Polls point to Hillary Clinton as the prohibitive front-runner in the 2016 Democratic race. Two rivals, Vermont Senator Bernie Sanders and former Maryland Governor Martin O’Malley, have already declared their candidacies for the Democratic nomination.


Jackie Robinson Parkway shutdowns begin tonight

| rpozarycki@queenscourier.com

Photo via Wikimedia Commons/Jim Henderson

Portions of the Jackie Robinson Parkway will be closed beginning Monday night as the state Department of Transportation (DOT) begins resurfacing the five-mile-long and winding road between Kew Gardens and Brooklyn.

The work will begin tonight on the eastbound side from the parkway’s Brooklyn terminus at the corner of Jamaica and Pennsylvania avenues to the Cypress Hills Street exit. As reported in the Ridgewood Times, the project will be performed in segments, with the eastbound side completed first.

The $17 million project is expected to be finished in mid-August, barring any weather-related delays. Much of the work will be done during weeknight hours from 11 p.m. to 5:30 a.m. the next morning, but portions of the parkway will be shut down entirely on six weekends, from 11 p.m. Friday to 5:30 a.m. the following Monday.

The first two weekend closures will occur on June 5 through 8 and June 12 through 15. Drivers will be diverted through marked detour routes passing through neighboring Brooklyn, Ridgewood, Glendale, Woodhaven, Richmond Hill, Forest Hills and Kew Gardens.

During the project, crews from Tully Construction Company of Flushing — working on behalf of the state DOT — will remove the existing asphalt pavement and repair the concrete roadbed, then apply new asphalt and re-stripe the roadway with new lane markings. Various traffic safety devices, from reflectors to new signage, will also be installed.

“The Jackie Robinson Parkway is a critical connector between Brooklyn and Queens, carrying thousands of commuters each day and supporting the local economy,” state Transportation Commissioner Joan McDonald said in a statement. “[This] project will give more than 82,000 motorists who use the parkway each day a smoother, safer ride.”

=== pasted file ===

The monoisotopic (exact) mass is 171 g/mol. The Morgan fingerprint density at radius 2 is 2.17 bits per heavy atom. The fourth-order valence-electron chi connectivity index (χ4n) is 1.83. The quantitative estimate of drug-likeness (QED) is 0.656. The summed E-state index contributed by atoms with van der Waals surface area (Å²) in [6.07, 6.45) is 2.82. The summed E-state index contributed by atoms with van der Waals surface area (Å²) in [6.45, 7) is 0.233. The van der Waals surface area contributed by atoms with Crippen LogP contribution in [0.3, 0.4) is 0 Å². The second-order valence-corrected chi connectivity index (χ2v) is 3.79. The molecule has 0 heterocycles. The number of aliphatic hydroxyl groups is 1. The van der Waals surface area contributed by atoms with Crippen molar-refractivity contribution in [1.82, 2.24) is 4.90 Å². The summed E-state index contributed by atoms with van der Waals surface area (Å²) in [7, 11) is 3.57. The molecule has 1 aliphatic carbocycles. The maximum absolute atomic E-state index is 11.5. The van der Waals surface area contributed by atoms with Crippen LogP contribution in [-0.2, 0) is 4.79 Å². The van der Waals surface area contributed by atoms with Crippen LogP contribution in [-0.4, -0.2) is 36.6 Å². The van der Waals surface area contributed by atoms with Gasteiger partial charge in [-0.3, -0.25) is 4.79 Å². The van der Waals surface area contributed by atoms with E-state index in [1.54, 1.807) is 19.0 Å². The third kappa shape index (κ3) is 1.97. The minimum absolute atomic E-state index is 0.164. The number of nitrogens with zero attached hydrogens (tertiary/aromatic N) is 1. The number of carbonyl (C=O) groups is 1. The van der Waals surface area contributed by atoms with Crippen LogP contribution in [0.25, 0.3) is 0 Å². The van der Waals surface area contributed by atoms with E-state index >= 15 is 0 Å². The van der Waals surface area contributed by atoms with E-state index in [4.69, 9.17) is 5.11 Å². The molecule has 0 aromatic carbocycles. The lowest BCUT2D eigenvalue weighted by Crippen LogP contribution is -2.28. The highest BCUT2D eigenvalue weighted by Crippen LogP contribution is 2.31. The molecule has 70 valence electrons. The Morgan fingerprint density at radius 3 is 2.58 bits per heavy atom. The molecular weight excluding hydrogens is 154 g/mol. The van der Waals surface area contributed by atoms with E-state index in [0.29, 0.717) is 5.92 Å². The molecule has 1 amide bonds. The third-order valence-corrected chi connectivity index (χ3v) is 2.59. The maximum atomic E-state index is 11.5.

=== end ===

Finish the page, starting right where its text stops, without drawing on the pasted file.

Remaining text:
“Motorists who use the Jackie Robinson Parkway can look forward to a better road experience thanks to this paving project and infrastructure enhancement,” added Queens Borough President Melinda Katz, who thanked the DOT and Governor Andrew Cuomo “for making the improvement of the parkway a priority.”

Drivers are reminded to travel safely and slowly through work zones; by law, speeding fines are doubled in work zones, and convictions of two or more speeding violations in a work zone may result in a driver’s license suspension.


BP honored at LaGuardia Community College Asian Heritage Celebration

By Queens Courier Staff | editorial@queenscourier.com

Photos courtesy of LaGuardia Community College

Queens Borough President Melinda Katz received an award Wednesday for her dedication and support of a Long Island City college.

Katz was awarded the “Dare to Do More Award” during LaGuardia Community College’s Asian Heritage Celebration.

The college’s president, Dr. Gail O. Mellow, bestowed the honor on Katz for her support of the college and for being a longtime advocate for higher education.

“We are delighted this year to share the event with our special honoree, Borough President Melinda Katz who is a great leader and tireless advocate for Community Colleges,” Mellow said.

Wednesday’s festivities – which included performers from China, Bangladesh and Japan – concluded LaGuardia’s month-long celebration honoring the wide range and richness of Asian cultures.


Food from different parts of the world and from local neighborhood restaurants were also served.

“Our annual Asian Heritage Celebration is a festive event that brings the campus together through food, cultural performances and student entertainment,” Mellow said. “We are proud to celebrate our diversity and share the many different cultures of our students.”

Entertainers for the Asian Heritage Celebration included Singer Maksud Ara and dancer Tahmina Islam, modern dance troupe HIPHOP STREET, and American-Chinese circus clown and Ukrainian-Russian belly dancer duo Rob Lok and Jane.

There was also a showcase featuring performances by LaGuardia students from the Bangladesh Student Association, the Chinese Club, the Philippine Club and the Japanese Club.


NYS Pavilion to get free paint job

| rpozarycki@queenscourier.com

THE COURIER/Photos by Angy Altamirano

Updated Wednesday, May 6, 1:30 p.m. 

The city Parks Department and Queens Borough President Melinda Katz announced Wednesday morning the latest efforts to spruce up the New York State Pavilion at Flushing Meadows Corona Park.

Katz and Parks Commissioner Mitchell Silver will herald a new partnership with two local labor unions — the New York Structural Steel Painting Contractors Association and the International Union of Painting and Allied Trades Local 806 District 9 — to repaint the upper portions of the Tent of Tomorrow, the elliptical steel building in the shadow of the pavilion’s space needles.